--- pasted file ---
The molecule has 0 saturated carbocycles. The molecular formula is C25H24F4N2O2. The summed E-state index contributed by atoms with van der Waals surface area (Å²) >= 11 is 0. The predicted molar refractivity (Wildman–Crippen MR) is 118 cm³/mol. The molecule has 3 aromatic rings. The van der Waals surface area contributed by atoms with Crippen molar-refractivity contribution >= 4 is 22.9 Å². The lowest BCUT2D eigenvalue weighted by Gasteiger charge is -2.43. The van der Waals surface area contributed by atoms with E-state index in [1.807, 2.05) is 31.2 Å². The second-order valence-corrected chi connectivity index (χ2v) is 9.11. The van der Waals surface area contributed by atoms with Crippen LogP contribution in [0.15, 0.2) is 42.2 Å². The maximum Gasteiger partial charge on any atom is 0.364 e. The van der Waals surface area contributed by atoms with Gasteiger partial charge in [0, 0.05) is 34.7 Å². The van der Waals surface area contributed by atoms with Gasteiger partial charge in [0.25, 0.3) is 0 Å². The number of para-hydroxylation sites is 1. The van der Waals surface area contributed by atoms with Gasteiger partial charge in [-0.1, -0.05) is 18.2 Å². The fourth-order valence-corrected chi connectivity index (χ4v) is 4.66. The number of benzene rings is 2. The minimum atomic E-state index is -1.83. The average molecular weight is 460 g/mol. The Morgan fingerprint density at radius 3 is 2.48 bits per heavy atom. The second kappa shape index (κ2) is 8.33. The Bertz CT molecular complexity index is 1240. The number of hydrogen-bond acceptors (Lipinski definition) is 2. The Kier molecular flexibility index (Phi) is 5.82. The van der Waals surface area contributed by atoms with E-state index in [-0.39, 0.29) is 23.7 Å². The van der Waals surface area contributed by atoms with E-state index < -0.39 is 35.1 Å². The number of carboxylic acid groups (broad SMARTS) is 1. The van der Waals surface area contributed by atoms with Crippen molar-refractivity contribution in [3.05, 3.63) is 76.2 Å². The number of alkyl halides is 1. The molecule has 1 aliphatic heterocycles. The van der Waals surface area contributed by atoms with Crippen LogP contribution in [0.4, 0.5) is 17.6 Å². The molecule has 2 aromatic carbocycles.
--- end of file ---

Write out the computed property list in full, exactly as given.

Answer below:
The molecule has 0 saturated carbocycles. The molecular formula is C25H24F4N2O2. The summed E-state index contributed by atoms with van der Waals surface area (Å²) >= 11 is 0. The predicted molar refractivity (Wildman–Crippen MR) is 118 cm³/mol. The molecule has 3 aromatic rings. The van der Waals surface area contributed by atoms with Crippen molar-refractivity contribution >= 4 is 22.9 Å². The lowest BCUT2D eigenvalue weighted by Gasteiger charge is -2.43. The van der Waals surface area contributed by atoms with E-state index in [1.807, 2.05) is 31.2 Å². The second-order valence-corrected chi connectivity index (χ2v) is 9.11. The van der Waals surface area contributed by atoms with Crippen LogP contribution in [0.15, 0.2) is 42.2 Å². The maximum Gasteiger partial charge on any atom is 0.364 e. The van der Waals surface area contributed by atoms with Gasteiger partial charge in [0, 0.05) is 34.7 Å². The van der Waals surface area contributed by atoms with Gasteiger partial charge in [0.25, 0.3) is 0 Å². The number of para-hydroxylation sites is 1. The van der Waals surface area contributed by atoms with Gasteiger partial charge in [-0.1, -0.05) is 18.2 Å². The fourth-order valence-corrected chi connectivity index (χ4v) is 4.66. The number of benzene rings is 2. The minimum atomic E-state index is -1.83. The average molecular weight is 460 g/mol. The Morgan fingerprint density at radius 3 is 2.48 bits per heavy atom. The second kappa shape index (κ2) is 8.33. The Bertz CT molecular complexity index is 1240. The number of hydrogen-bond acceptors (Lipinski definition) is 2. The Kier molecular flexibility index (Phi) is 5.82. The van der Waals surface area contributed by atoms with E-state index in [-0.39, 0.29) is 23.7 Å². The van der Waals surface area contributed by atoms with E-state index < -0.39 is 35.1 Å². The number of carboxylic acid groups (broad SMARTS) is 1. The van der Waals surface area contributed by atoms with Crippen molar-refractivity contribution in [3.05, 3.63) is 76.2 Å². The number of alkyl halides is 1. The molecule has 1 aliphatic heterocycles. The van der Waals surface area contributed by atoms with Crippen LogP contribution in [0.4, 0.5) is 17.6 Å². The molecule has 2 aromatic carbocycles.